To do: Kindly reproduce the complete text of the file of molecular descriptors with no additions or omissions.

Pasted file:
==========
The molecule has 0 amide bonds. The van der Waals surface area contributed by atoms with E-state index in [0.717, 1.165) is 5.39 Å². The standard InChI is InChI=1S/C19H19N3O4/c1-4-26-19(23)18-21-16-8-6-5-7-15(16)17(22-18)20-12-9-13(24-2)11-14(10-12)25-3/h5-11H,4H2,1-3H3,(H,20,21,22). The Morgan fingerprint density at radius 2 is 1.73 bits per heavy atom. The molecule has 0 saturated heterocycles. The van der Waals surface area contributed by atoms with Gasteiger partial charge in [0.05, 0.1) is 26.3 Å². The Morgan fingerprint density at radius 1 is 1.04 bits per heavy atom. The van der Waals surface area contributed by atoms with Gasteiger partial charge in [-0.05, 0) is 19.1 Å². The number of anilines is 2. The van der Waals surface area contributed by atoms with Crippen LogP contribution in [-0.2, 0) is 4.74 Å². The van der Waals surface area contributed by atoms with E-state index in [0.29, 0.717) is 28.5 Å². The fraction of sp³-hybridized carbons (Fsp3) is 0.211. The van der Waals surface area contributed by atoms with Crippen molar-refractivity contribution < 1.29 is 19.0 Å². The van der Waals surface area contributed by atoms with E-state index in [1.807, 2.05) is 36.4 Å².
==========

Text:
The molecule has 0 amide bonds. The van der Waals surface area contributed by atoms with E-state index in [0.717, 1.165) is 5.39 Å². The standard InChI is InChI=1S/C19H19N3O4/c1-4-26-19(23)18-21-16-8-6-5-7-15(16)17(22-18)20-12-9-13(24-2)11-14(10-12)25-3/h5-11H,4H2,1-3H3,(H,20,21,22). The Morgan fingerprint density at radius 2 is 1.73 bits per heavy atom. The molecule has 0 saturated heterocycles. The van der Waals surface area contributed by atoms with Gasteiger partial charge in [0.05, 0.1) is 26.3 Å². The Morgan fingerprint density at radius 1 is 1.04 bits per heavy atom. The van der Waals surface area contributed by atoms with Gasteiger partial charge in [-0.05, 0) is 19.1 Å². The number of anilines is 2. The van der Waals surface area contributed by atoms with Crippen LogP contribution in [-0.2, 0) is 4.74 Å². The van der Waals surface area contributed by atoms with E-state index in [0.29, 0.717) is 28.5 Å². The fraction of sp³-hybridized carbons (Fsp3) is 0.211. The van der Waals surface area contributed by atoms with Crippen molar-refractivity contribution < 1.29 is 19.0 Å². The van der Waals surface area contributed by atoms with E-state index in [1.807, 2.05) is 36.4 Å².